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settled, and rooted, that we cannot get rid of it, this is so far from being matter of excuse for us, that it renders us so much the more vile, guilty, and hell-deserving; for to suppose that our inability, in this case, extenuates our fault; our inability which increases in proportion to our badness, is to suppose that the worse any sinner grows, the less to blame he is; than which, nothing can be more absurd.
OBJ. But I was brought into this state by Adam's fall.
Ans. Let it be by Adan's fall, or how it will, yet if you are an enemy to the infinitely glorious God, your Maker, and that voluntarily, you are infinitely to blame, and without excuse; for nothing can make it right for a creature to be a voluntary enemy to his glorious Creator, or possibly excuse such a crime. It is in its own nature, infinitely wrong ; there is nothing, therefore, to be said; you stand guilty before God. It is in vain to make this or any other pleas, so long as we are what we are, not by compulsion, but voluntarily. And it is in vain to pretend that we are not voluntary in our corruptions, when they are nothing else but the free, spontaneous inclinations of our own hearts. Since this is the case, every mouth will be stopped, and all the world become guilty before God, sooner or later.
Thus we see, that, as to a natural capacity, all mankind are capable of a perfect conformity to God's law, which requires us only to love God with all our hearts: and that all our inability arises merely from the bad temper of our hearts, and our want of a good disposition; and that, therefore, we are wholly to blame and altogether inexcusable. Our impotency, in one word, is not natural, but moral, and, therefore, instead of extenuating, does magnify and enhance our fault. The more unable to love God we are, the more are we to blame. Even as it was with the Jews ; the greater contrariety there was in their hearts, to their prophets, to Christ and his apostles, the more vile and blame-worthy were they*. And in
OBJ. But, says a secure sinner, surely there is no contrariety in my heart to God; I never hated God in my life ; I always loved him.
Ans. The Scribes and Pharisees verily thought that they loved God, and that, If they had lived in the days of their fathers, they would not have put the Prophets to death. They were altogether insensible of the perfect contrariety of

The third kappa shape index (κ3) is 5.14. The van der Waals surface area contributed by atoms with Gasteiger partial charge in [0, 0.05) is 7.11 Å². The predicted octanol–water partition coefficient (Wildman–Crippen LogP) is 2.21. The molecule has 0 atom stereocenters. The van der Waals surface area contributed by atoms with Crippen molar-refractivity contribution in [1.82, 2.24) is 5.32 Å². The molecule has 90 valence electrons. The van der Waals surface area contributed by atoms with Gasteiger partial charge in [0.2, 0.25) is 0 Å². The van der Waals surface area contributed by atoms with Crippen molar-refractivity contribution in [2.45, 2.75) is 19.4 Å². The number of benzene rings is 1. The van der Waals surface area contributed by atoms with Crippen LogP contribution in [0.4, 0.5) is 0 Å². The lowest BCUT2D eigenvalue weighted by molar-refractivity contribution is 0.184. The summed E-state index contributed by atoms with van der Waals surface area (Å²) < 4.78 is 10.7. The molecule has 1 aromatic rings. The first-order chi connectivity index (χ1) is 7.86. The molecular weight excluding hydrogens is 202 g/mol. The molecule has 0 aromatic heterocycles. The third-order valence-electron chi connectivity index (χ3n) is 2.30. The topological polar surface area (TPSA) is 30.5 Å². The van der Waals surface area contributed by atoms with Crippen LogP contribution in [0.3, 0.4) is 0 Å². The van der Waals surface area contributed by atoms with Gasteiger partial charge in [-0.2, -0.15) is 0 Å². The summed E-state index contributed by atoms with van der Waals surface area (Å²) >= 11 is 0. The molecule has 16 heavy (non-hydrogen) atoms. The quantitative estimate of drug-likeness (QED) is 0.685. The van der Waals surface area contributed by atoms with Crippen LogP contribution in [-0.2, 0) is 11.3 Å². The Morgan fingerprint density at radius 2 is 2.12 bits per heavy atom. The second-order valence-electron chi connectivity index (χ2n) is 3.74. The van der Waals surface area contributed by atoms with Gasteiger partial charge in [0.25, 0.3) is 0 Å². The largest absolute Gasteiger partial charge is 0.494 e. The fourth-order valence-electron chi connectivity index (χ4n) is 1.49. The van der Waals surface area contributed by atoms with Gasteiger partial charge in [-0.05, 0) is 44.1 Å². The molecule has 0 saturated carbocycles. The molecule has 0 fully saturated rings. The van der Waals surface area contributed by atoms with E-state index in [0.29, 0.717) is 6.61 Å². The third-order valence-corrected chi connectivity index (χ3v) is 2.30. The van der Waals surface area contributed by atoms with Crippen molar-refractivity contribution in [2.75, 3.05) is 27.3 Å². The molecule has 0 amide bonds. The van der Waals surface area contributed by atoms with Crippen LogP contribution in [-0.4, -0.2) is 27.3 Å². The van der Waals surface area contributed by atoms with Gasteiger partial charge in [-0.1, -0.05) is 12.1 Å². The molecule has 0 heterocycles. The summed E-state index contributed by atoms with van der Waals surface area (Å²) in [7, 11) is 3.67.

this light do the scriptures constantly view the case. There is not one tittle in the Old Testament or in the New, in the law or in the gospel, that gives the least intimation of any deficiency in our natural faculties. The law requires no more than all our hearts, and never blames us for not having larger natural capacities. The gospel airns to recover us to love God ONLY with all our hearts, but makes no provision for our having any new natural capacity; as to our natural capacities, all is well. It is in our temper, in the frame and disposition of our hearts, that the seat of all our sinfulness lies. Ezek. xii. 2. Son of man, thou dwellest in the midst of a rebellious house, which have eyes to see, and see not; they have ears to hear, and hear not, for they are a rebellious house. This is the bottom of the business. We have eyes to see, and ears to hear, and his glory shines all around us, in the heavens and in the earth; in his word and in his ways; and his name is proclaimed in our ears; and there is nothing hinders our seeing and hearing, but that we are rebellious creatures. Our contrariety to God makes us blind to the beauty of the divine nature, and deaf to all his commands, counsels, calls, and invitations. We might know God, if we had a heart to know him; and love God, if we had a heart to love him. It is nothing but our bad temper, and being destitute of a right disposition, that makes us spiritually blind and spiritually dead. If this heart of stone was but away, and a heart of flesh was but in us, all would be well : we should be able enough to their hearts to the divine nature. And whence was it? Why, they had wrong Dotions of the divine Being, and they loved that false inage which they had framed in their own fancies; and so they had wrong notions of the Prophets which their fathers hated and murdered, and hence imagined that they should have loved them. But they saw a little what a temper and disposition Christ was of, and him they hated with a perfect hatred. So there are multitudes of secure sinners and self-deceived hypocrites, who verily think they love God ; nevertheless, as soon as ever they open their eyes in eternity, and see just what God is, their love will vanish, and their enmity break out and exert itself to perfection. So that the reason sinners see not their contrariety to the divine nature, is their not seeing what God is. It must be so ; for a sinful nature and an holy nature are diametrically opposite. So much as there is of a sinful disposition in the heart, so mucka of contrariety is there to the divine nature. If, therefore, we are not sensible of this contrariety, it can be owing to nothing but our ignorance of God, or not be. lieving him to be what he really is. Rom. vii. 8, 9.